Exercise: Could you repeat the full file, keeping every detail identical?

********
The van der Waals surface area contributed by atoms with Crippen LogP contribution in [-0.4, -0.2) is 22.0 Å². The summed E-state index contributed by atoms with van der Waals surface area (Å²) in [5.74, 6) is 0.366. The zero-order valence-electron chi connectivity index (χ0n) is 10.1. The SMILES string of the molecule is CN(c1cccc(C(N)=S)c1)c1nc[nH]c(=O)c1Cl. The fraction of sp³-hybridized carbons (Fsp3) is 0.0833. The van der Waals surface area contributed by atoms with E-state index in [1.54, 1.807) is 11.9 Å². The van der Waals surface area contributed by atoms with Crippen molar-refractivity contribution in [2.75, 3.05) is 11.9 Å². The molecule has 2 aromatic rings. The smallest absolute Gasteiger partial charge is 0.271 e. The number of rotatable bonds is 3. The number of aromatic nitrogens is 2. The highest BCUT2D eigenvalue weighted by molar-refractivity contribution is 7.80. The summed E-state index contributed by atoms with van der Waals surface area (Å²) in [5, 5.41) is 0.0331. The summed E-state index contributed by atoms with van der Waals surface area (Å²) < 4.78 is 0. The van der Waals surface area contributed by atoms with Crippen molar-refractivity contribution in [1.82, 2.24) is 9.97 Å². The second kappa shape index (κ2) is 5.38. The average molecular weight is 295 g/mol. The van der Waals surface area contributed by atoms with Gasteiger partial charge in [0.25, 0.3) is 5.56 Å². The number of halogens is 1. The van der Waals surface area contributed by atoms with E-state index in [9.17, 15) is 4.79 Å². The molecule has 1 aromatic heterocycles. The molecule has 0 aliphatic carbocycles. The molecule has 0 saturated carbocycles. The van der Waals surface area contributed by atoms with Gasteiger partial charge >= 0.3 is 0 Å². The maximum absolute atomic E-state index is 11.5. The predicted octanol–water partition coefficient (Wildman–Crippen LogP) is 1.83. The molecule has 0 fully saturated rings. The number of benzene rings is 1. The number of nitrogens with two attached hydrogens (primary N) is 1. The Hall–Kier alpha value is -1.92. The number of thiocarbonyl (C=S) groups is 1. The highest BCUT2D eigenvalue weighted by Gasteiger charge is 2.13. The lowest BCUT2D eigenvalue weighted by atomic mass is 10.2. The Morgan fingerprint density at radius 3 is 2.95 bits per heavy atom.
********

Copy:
The van der Waals surface area contributed by atoms with Crippen LogP contribution in [-0.4, -0.2) is 22.0 Å². The summed E-state index contributed by atoms with van der Waals surface area (Å²) in [5.74, 6) is 0.366. The zero-order valence-electron chi connectivity index (χ0n) is 10.1. The SMILES string of the molecule is CN(c1cccc(C(N)=S)c1)c1nc[nH]c(=O)c1Cl. The fraction of sp³-hybridized carbons (Fsp3) is 0.0833. The van der Waals surface area contributed by atoms with E-state index in [1.54, 1.807) is 11.9 Å². The van der Waals surface area contributed by atoms with Crippen molar-refractivity contribution in [2.75, 3.05) is 11.9 Å². The molecule has 2 aromatic rings. The smallest absolute Gasteiger partial charge is 0.271 e. The number of rotatable bonds is 3. The number of aromatic nitrogens is 2. The highest BCUT2D eigenvalue weighted by molar-refractivity contribution is 7.80. The summed E-state index contributed by atoms with van der Waals surface area (Å²) in [5, 5.41) is 0.0331. The summed E-state index contributed by atoms with van der Waals surface area (Å²) < 4.78 is 0. The van der Waals surface area contributed by atoms with Crippen molar-refractivity contribution in [1.82, 2.24) is 9.97 Å². The second kappa shape index (κ2) is 5.38. The average molecular weight is 295 g/mol. The van der Waals surface area contributed by atoms with Gasteiger partial charge in [0.25, 0.3) is 5.56 Å². The number of halogens is 1. The van der Waals surface area contributed by atoms with E-state index in [9.17, 15) is 4.79 Å². The molecule has 1 aromatic heterocycles. The molecule has 0 aliphatic carbocycles. The molecule has 0 saturated carbocycles. The van der Waals surface area contributed by atoms with Gasteiger partial charge >= 0.3 is 0 Å². The maximum absolute atomic E-state index is 11.5. The predicted octanol–water partition coefficient (Wildman–Crippen LogP) is 1.83. The molecule has 0 fully saturated rings. The number of benzene rings is 1. The number of nitrogens with two attached hydrogens (primary N) is 1. The Hall–Kier alpha value is -1.92. The number of thiocarbonyl (C=S) groups is 1. The highest BCUT2D eigenvalue weighted by Gasteiger charge is 2.13. The lowest BCUT2D eigenvalue weighted by atomic mass is 10.2. The Morgan fingerprint density at radius 3 is 2.95 bits per heavy atom.